Dr. Harris: [10:52] In the classical period, we have figures who we can believe are part of a story. It’s a story that we can begin to feel for them, we can sympathize with them as we watch them. This is a moment in ancient Greek history when the Greeks have just defeated the Persians in battle. This is an epic victory for Greek culture when many of the Greek city-states united to fight their enemy, the Persians.

Dr. Zucker: [11:18] That’s right. This common enemy — that really should have been victorious — the Persians should have won. It was a much larger army, and the Greeks knew it. The fact that they were victorious suggested to them that there was a kind of order in the universe.

Dr. Harris: [11:32] There is a sense now that the world is into place, that just operates arbitrarily according to the laws of the gods. It’s a place that the human mind, with its sense of the rational, can understand.

Dr. Zucker: [11:44] There is a much greater burden placed on the Greeks with this realization. They are now responsible for their own society. They’re not part of a kind of random order, they’re part of an order that they actually devise.

Dr. Harris: [11:57] Art historians see the origins of the classical style in this historical moment. We have an obligation, even here in the 21st century, to try to put ourselves — even though it’s an impossible task — in the minds of the ancient Greeks, and to truly understand these works of art from their point of view.

[12:17] It’s really important to remember that these sculptures were painted, just like all ancient Greek sculptures, and with very bright colors.

Dr. Zucker: [12:24] This completely destroys our image of Greek art. When we think about Greek art, we think about these pristine, brilliant, white marble surfaces. They were garish, they were yellow, they were blue, they were green.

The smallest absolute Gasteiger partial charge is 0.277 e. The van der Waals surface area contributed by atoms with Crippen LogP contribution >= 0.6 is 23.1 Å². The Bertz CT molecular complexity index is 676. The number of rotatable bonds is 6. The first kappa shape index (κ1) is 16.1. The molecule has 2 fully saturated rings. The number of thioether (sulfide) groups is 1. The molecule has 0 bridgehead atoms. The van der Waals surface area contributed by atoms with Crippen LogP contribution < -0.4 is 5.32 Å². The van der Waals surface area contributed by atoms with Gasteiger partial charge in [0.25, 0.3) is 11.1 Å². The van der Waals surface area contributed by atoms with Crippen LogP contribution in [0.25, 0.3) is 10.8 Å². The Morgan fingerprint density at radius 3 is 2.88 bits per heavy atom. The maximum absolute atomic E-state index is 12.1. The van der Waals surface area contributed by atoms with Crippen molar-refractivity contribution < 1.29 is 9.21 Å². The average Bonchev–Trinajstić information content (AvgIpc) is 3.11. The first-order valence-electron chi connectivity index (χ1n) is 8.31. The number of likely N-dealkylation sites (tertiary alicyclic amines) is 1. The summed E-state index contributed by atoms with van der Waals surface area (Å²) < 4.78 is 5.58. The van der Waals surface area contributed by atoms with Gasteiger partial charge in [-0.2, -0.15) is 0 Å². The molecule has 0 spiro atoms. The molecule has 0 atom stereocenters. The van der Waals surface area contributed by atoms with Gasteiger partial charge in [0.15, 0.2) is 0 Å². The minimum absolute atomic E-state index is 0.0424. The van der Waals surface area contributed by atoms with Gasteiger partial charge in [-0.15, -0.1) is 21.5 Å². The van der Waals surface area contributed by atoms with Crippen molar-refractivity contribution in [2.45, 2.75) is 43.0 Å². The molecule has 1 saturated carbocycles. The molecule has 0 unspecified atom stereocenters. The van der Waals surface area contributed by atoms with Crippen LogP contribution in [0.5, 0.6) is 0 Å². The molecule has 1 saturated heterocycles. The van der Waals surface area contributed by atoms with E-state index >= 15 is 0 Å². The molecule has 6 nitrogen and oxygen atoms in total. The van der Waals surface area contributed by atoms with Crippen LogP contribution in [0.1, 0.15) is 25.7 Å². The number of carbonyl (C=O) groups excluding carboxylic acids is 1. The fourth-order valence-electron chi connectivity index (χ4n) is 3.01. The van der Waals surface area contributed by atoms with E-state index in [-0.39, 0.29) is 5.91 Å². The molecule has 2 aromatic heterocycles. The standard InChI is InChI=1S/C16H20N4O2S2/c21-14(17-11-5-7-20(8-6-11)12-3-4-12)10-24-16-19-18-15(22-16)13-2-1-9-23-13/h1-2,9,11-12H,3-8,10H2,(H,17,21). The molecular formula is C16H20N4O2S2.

Dr. Harris: [12:37] Art historians and archeologists have done scientific analysis of these sculptures and found traces and residues of pigments, and have been able to determine it pretty accurately, at least the red and blues that we find here in some of the geometric patterns.

Dr. Zucker: [12:49] It’s so jarring for me to try to imagine these colors back. It’s not just that the figures themselves were painted, but the architectural spaces in which these figures were placed was painted as well.

Dr. Harris: [13:01] There are so many ways that we’re not looking at these the way that the ancient Greeks did. First of all, these were outside, in the open air. They were high up on the pediment, on this island.

Dr. Zucker: [13:12] Certainly the color would have made it much easier to see these figures, which might have been on the shade of the architecture. There’s another element that we can reimagine. These figures were not only holding things that have since disappeared, they were holding spears, and bows, and arrows. They also had other pieces of metalwork that have since been lost.

[13:33] There was hair, sometimes actually hanging like a kind of bangs over the forehead, and also long locks that came down and framed the faces. In this case, they were made out of lead. We can actually see little pieces of the remaining lead, that are still there. We know precisely where they came out of, stone.

[13:51] That would have helped, I think, create not these figures as single stone objects the way that we see them, but as these much more complex figures that interact with their architectural environments.

Dr. Harris: [14:04] Let’s not forget too that these are temples, these are places of religious worship. They were homes to the gods. The central figure on both the east and west pediment is the goddess Athena. The Greek idea of gods and goddesses is entirely different from our own Judeo-Christian tradition. These are all important things to keep in mind as we look at Greek sculptures in museums.

[14:28] [music]

Cite this page as: Dr. Beth Harris and Dr. Steven Zucker, "East and West Pediments from the Temple of Aphaia, Aegina," in Smarthistory, December 9, 2015, accessed May 27, 2024, https://smarthistory.org/east-and-west-pediments-from-the-temple-of-aphaia-aegina/.